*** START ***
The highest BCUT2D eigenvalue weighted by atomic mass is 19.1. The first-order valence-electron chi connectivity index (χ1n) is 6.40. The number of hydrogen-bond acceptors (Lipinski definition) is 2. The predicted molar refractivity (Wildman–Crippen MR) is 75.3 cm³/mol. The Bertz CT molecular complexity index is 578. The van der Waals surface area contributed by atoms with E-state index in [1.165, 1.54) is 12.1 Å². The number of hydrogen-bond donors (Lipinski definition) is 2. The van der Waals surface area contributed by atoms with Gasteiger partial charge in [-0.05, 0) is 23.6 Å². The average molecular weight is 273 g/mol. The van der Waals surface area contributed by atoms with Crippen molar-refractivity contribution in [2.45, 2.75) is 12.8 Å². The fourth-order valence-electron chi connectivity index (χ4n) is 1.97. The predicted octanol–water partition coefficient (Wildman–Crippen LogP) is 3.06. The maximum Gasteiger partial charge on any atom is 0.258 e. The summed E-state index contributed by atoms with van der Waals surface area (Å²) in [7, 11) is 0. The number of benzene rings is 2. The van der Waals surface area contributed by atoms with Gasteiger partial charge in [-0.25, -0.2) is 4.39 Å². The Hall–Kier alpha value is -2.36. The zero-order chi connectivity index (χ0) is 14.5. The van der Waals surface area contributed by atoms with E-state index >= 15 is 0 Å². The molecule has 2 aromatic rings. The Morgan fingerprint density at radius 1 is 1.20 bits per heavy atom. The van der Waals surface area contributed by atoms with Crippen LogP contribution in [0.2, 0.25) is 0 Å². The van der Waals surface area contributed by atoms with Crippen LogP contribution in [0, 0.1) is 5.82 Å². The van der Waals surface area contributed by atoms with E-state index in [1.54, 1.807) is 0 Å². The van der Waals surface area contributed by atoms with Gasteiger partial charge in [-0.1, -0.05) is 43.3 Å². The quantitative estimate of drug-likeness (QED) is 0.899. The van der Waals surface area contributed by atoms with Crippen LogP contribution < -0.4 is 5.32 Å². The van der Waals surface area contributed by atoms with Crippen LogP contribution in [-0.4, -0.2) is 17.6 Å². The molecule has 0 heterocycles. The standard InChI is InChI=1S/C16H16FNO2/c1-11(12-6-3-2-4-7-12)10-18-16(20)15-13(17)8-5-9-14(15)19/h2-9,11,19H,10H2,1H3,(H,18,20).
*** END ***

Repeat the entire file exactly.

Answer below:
The highest BCUT2D eigenvalue weighted by atomic mass is 19.1. The first-order valence-electron chi connectivity index (χ1n) is 6.40. The number of hydrogen-bond acceptors (Lipinski definition) is 2. The predicted molar refractivity (Wildman–Crippen MR) is 75.3 cm³/mol. The Bertz CT molecular complexity index is 578. The van der Waals surface area contributed by atoms with E-state index in [1.165, 1.54) is 12.1 Å². The number of hydrogen-bond donors (Lipinski definition) is 2. The van der Waals surface area contributed by atoms with Gasteiger partial charge in [-0.05, 0) is 23.6 Å². The average molecular weight is 273 g/mol. The van der Waals surface area contributed by atoms with Crippen molar-refractivity contribution in [2.45, 2.75) is 12.8 Å². The fourth-order valence-electron chi connectivity index (χ4n) is 1.97. The predicted octanol–water partition coefficient (Wildman–Crippen LogP) is 3.06. The maximum Gasteiger partial charge on any atom is 0.258 e. The summed E-state index contributed by atoms with van der Waals surface area (Å²) in [7, 11) is 0. The number of benzene rings is 2. The van der Waals surface area contributed by atoms with Gasteiger partial charge in [-0.25, -0.2) is 4.39 Å². The Hall–Kier alpha value is -2.36. The zero-order chi connectivity index (χ0) is 14.5. The van der Waals surface area contributed by atoms with E-state index >= 15 is 0 Å². The molecule has 2 aromatic rings. The Morgan fingerprint density at radius 1 is 1.20 bits per heavy atom. The van der Waals surface area contributed by atoms with Crippen LogP contribution in [0.2, 0.25) is 0 Å². The van der Waals surface area contributed by atoms with Crippen LogP contribution in [0, 0.1) is 5.82 Å². The van der Waals surface area contributed by atoms with E-state index in [1.54, 1.807) is 0 Å². The van der Waals surface area contributed by atoms with Gasteiger partial charge in [-0.1, -0.05) is 43.3 Å². The quantitative estimate of drug-likeness (QED) is 0.899. The van der Waals surface area contributed by atoms with Crippen LogP contribution < -0.4 is 5.32 Å². The van der Waals surface area contributed by atoms with Crippen LogP contribution in [-0.4, -0.2) is 17.6 Å². The molecule has 0 heterocycles. The standard InChI is InChI=1S/C16H16FNO2/c1-11(12-6-3-2-4-7-12)10-18-16(20)15-13(17)8-5-9-14(15)19/h2-9,11,19H,10H2,1H3,(H,18,20).